When Did We Become So Disconnected?

We are addicted to our cell phones.

Advancements in technology have given us cell phones which provide us access to the world at our fingertips 24/7. This has obviously provided us with many benefits. But constantly being connected to the world has resulted in us being disconnected in our present surroundings.

While I have known this to be a problem for some time, my eyes really opened up to it a few weeks ago. I was at the park with my sister, my 4 year old niece, and my sister’s friends and children. One of the little girls would periodically come to her mom to watch something on the phone. I couldn’t understand. Did this child need to be entertained by technology when at the park with friends?? Is that not entertainment enough?? Meanwhile one of the other moms spent a while on Facebook. I just don’t get it. We have lost the ability to truly be present and interact with one another. Whatever happened to conversation, interaction, and play with one another?

This isn’t just another millennial problem either.

I was at a class for my job on Friday and almost everyone was on his/ her cell phone while waiting for class to start. During the class, the instructors had to make a comment more than once for people to not text during class. What did people do after that? Put the cell phone on their lap or behind the page in the book and continue to text…. like no one knew what they were doing. As soon as a break came almost everyone grabbed their phones to instantly regain the connection to whatever was missed in only 2 hours time.

Look around when you are at a red light in traffic. Many people will be looking down at a cell phone. We have become so accustomed to reaching for a cell phone with any amount of down time such as waiting in line, waiting for transportation, waiting for someone to arrive, etc. that any quiet time just feels awkward. We don’t know how to interact with strangers… and this is coming from someone who is a huge introvert and hates interaction! How are we supposed to meet new people if we are constantly looking and interacting with our cell phones and not the world around us?

The problem is it has gotten to the point where are always escaping into our phones even when in the presence of others. Even when out to eat with friends, people leave the phone on the table to instantly know when a new text, or something else, arrives. How many times do you see people in conversation while texting and just saying “uh huh?” Yeah that person is in text land and heard nothing that was said.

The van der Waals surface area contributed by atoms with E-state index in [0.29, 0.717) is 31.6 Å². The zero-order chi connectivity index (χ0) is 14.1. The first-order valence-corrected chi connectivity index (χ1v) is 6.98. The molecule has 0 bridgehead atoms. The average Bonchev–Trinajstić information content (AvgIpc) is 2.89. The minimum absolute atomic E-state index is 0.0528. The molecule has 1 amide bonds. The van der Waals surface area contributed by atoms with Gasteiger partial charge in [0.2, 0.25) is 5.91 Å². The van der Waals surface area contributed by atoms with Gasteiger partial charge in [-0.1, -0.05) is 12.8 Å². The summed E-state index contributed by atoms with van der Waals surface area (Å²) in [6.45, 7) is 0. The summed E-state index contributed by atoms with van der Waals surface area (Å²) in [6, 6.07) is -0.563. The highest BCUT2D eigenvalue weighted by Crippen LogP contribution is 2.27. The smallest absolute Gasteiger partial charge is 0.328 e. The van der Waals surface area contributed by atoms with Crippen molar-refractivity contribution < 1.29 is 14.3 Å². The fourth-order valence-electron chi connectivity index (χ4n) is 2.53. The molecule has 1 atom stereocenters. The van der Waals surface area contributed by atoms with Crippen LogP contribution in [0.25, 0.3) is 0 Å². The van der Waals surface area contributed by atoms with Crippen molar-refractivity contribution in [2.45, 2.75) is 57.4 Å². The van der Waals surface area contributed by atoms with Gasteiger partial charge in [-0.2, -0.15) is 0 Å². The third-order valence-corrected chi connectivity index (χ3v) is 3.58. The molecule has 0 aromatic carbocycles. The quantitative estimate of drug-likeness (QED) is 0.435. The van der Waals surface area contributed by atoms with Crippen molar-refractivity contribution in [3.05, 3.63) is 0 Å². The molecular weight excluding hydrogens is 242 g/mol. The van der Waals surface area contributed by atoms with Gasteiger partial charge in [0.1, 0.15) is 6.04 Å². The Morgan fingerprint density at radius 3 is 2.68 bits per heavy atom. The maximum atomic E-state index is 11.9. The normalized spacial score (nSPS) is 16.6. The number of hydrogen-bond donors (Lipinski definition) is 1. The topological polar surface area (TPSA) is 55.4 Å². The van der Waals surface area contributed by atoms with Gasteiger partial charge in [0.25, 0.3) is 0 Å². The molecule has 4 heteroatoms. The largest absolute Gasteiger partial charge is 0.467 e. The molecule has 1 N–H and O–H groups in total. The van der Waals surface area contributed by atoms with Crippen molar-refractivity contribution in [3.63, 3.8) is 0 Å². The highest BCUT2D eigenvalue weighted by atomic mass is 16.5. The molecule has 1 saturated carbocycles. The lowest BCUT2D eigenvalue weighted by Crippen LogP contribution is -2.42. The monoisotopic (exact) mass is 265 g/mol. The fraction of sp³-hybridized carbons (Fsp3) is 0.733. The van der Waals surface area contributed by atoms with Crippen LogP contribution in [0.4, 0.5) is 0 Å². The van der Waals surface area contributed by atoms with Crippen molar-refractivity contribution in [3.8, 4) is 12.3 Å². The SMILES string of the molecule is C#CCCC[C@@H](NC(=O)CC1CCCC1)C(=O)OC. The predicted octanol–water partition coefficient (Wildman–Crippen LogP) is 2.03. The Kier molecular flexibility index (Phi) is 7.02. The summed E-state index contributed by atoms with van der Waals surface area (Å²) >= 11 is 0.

I work as a physical therapist in a hospital and I see many employees texting while in the middle of patient care. What does that say to the patient? You certainly aren’t paying attention to him/ her. The text message is more important. And people don’t just do this when distant from the patient.. I see this while people are sitting right next to the patient.

I love my cell phone as much as the next person but as of recently I have worked on distancing myself, especially when I am around others. I have felt better doing this and less like I am waiting to be stimulated/ entertained by something on my phone. It does worry me that children are getting this addiction at such a young age as well. We didn’t have this as children and we already have it bad. It is only going to get worse. Children will not know how to interact with others at school or even pay attention in a classroom.  How is this going to change our next generation?

And yes, I am well aware there are times where people have to pick up or answer someone. In cases where the person is a doctor on call, or getting a call/ text from or about family/ children, or an urgent call one has been waiting to hear a response for. In that case it is easy to excuse yourself and handle your business. I am sure these scenarios are not what is happening with the majority of people, however.

I would like to encourage people to try putting the phone away for a little bit. Enjoy the world around you. Whatever is happening elsewhere can usually wait.

Danielle E.



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